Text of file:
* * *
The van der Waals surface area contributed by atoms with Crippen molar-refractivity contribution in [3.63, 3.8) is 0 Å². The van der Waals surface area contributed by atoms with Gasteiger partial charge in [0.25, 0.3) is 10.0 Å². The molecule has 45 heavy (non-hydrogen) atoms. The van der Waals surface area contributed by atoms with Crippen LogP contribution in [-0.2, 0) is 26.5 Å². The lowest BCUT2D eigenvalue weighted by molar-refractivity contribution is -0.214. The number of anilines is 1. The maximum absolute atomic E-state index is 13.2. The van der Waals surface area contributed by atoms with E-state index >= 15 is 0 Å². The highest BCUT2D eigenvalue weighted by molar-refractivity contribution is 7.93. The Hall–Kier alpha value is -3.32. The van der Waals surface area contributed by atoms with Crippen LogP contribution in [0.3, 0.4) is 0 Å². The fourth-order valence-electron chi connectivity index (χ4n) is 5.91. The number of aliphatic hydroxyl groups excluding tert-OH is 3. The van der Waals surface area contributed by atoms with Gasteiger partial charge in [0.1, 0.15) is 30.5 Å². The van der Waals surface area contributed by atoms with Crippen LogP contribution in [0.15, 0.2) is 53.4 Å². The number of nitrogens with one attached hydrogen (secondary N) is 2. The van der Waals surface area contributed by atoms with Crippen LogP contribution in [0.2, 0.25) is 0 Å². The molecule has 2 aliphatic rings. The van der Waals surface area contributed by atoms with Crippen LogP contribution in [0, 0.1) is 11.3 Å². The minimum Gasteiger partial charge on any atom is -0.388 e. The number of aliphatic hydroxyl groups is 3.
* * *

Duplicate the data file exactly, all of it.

The van der Waals surface area contributed by atoms with Crippen molar-refractivity contribution in [3.63, 3.8) is 0 Å². The van der Waals surface area contributed by atoms with Gasteiger partial charge in [0.25, 0.3) is 10.0 Å². The molecule has 45 heavy (non-hydrogen) atoms. The van der Waals surface area contributed by atoms with Crippen LogP contribution in [-0.2, 0) is 26.5 Å². The lowest BCUT2D eigenvalue weighted by molar-refractivity contribution is -0.214. The number of anilines is 1. The maximum absolute atomic E-state index is 13.2. The van der Waals surface area contributed by atoms with E-state index >= 15 is 0 Å². The highest BCUT2D eigenvalue weighted by molar-refractivity contribution is 7.93. The Hall–Kier alpha value is -3.32. The van der Waals surface area contributed by atoms with Crippen LogP contribution in [0.3, 0.4) is 0 Å². The fourth-order valence-electron chi connectivity index (χ4n) is 5.91. The number of aliphatic hydroxyl groups excluding tert-OH is 3. The van der Waals surface area contributed by atoms with Gasteiger partial charge in [0.1, 0.15) is 30.5 Å². The van der Waals surface area contributed by atoms with Crippen LogP contribution in [0.15, 0.2) is 53.4 Å². The number of nitrogens with one attached hydrogen (secondary N) is 2. The van der Waals surface area contributed by atoms with Crippen LogP contribution in [0.2, 0.25) is 0 Å². The molecule has 2 aliphatic rings. The van der Waals surface area contributed by atoms with Crippen LogP contribution in [0, 0.1) is 11.3 Å². The minimum Gasteiger partial charge on any atom is -0.388 e. The number of aliphatic hydroxyl groups is 3.